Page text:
Earlier this year, the North American Securities Administrators Association (NASAA), through a working group within the Senior Issues/Diminished Capacity Committee, issued a report of findings and recommendations relating to issues of cognitive impairment or diminished capacity that may affect investment advisers and other financial professionals. The report summarized information received by the working group from registered investment advisers, broker-dealers, and compliance consultants in the industry. The findings focused on communication, education, and succession planning as key elements of an effective plan to address impairment issues.
Of course, an adviser suffering from diminished capacity could face serious difficulties relating to his or her work, including not being able to provide effective service to the client or to comply with responsibilities under the securities laws, including meeting the standards of conduct and maintaining adequate books and records. Those interviewed in connection with the study indicated that the industry welcomes continued regulatory engagement and continued input on this subject. Many of them also identified existing guidance from NASAA, the Securities Industry and Financial Markets Association, and the Financial Services Institute as being resources they currently consult when issues arise.
Among the key areas considered are how firms can recognize signs of diminished capacity and how they should consider dealing with issues that arise. The report encouraged firms to consider implementing an appropriate training program to enable staff to detect “red flags” of impairment by an adviser and a mechanism to communicate concerns freely within an organization. While dementia associated with aging is still the most common reason for impairment, other underlying causes include accidents and traumatic injury, side effects from medications, a non-dementia medical diagnosis, and drug or alcohol addiction. When a situation is detected, how a firm should confront the adviser is a key issue, and one that may be fraught with both practical and legal considerations. The report summarized a few instances where firms had successfully dealt with such issues and stressed that sensitivity and respect should be paramount in every such encounter.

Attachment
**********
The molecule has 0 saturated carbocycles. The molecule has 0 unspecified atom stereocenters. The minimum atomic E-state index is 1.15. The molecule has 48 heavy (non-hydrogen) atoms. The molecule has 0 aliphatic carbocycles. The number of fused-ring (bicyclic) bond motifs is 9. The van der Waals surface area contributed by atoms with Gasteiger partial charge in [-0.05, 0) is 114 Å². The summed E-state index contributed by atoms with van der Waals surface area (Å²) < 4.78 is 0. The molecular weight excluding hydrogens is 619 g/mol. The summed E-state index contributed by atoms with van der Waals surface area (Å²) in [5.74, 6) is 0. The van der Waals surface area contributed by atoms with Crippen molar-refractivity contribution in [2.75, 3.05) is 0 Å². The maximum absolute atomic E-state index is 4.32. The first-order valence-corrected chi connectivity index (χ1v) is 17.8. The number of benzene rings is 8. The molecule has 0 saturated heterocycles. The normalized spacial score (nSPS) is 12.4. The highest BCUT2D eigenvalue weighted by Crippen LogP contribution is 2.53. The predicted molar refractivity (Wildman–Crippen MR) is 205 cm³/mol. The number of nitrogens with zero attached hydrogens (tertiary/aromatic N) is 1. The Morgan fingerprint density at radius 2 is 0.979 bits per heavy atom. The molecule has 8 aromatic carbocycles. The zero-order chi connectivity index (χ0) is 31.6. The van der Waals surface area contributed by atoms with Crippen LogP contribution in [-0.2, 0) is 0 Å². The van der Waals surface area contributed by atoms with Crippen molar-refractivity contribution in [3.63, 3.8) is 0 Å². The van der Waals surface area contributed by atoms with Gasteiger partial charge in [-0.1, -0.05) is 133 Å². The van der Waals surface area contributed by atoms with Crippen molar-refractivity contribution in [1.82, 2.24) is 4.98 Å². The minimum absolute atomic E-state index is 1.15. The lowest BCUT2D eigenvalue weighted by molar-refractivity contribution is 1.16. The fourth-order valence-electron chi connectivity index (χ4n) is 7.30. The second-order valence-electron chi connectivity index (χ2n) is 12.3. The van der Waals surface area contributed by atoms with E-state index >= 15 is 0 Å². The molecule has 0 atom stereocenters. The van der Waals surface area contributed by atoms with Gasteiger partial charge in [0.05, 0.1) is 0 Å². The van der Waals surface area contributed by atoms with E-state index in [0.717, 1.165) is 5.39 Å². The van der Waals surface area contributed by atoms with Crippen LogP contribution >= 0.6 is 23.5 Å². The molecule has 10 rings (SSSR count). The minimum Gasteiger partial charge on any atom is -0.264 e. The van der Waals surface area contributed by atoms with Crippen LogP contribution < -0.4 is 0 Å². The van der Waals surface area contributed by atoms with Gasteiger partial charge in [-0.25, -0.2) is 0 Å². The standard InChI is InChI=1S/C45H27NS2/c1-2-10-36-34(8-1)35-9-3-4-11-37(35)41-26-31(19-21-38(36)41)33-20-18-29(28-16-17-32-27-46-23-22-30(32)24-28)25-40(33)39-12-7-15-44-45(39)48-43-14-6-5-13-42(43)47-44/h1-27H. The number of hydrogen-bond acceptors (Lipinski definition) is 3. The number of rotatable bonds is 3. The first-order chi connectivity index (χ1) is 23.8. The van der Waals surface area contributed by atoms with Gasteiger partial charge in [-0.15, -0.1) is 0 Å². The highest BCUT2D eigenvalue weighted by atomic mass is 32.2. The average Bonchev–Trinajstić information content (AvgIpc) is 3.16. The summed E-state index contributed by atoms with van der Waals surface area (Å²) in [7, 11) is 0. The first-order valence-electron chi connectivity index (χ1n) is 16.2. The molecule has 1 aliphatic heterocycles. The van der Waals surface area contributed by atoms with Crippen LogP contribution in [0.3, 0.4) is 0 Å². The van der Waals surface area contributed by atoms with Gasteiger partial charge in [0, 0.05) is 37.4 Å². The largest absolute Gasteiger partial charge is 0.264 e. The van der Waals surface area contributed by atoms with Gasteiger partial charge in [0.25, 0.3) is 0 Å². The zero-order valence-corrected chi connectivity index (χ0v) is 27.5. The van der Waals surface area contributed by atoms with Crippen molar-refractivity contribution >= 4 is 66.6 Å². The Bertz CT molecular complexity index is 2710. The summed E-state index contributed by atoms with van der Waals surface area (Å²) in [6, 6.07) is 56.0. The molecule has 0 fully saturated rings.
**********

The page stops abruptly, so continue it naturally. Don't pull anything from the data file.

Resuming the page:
The report also encourages all firms and individual advisers to develop a succession plan, regardless of age. The report did not examine the types of succession plans that should be considered, but NASAA has other resources on that subject, including its 2015 Model Rule.
However, just as the types of training and other policies should vary from firm to firm, based among other things on the size, structure and services provided by the individual firm, succession planning is a concept that will vary among firms based on many of the same factors. RIAs that purport to “own” their client relationships will undoubtedly consider methods by which another representative within the firm are groomed to inherit or take over the book of an adviser who encounters capacity issues. Many firms already encourage advisers to identify potential partners who might ultimately service those clients, through established succession programs. The more successful of such programs encourage introducing the succeeding broker to the clients early, to ease any fears that may occur from a sudden, unexpected transition. Of course, these programs also establish agreements designed to protect a representative’s client relationship from being “poached” prior to the succession being triggered, and providing a compensation plan to the impaired adviser, her guardian or other legal representative.
For many small RIAs, an important consideration is how to deal with firm ownership issues when an owner suffers from cognitive impairment. For instance, an owner’s share could be made available for purchase by other advisers within the firm, some of which may also be firm owners. In such a situation, valuation of the book is key, and a clearly defined mechanism for establishing the value that must be paid by any adviser wishing and qualified to purchase the affected owner’s interest must be included in any such plan. Smaller RIAs may also wish to consider establishing a plan whereby all firm clients are transferred to a different RIA altogether, with the goal of winding down and dissolving the RIA owned by the adviser suffering the impairment. In this situation, putting agreements and other mechanisms in place to accomplish the movement of advisers not suffering from impairment from one firm to the other should be a primary concern.
Parker MacIntyre provides legal and compliance services to investment advisers, broker-dealers, registered representatives, hedge funds, and issuers of securities, among others. Our Investment Adviser Group assists financial service providers with complex issues that arise in the course of their business, including complying with federal and state laws and rules. Please visit our Investment Adviser Practice Group page for more information.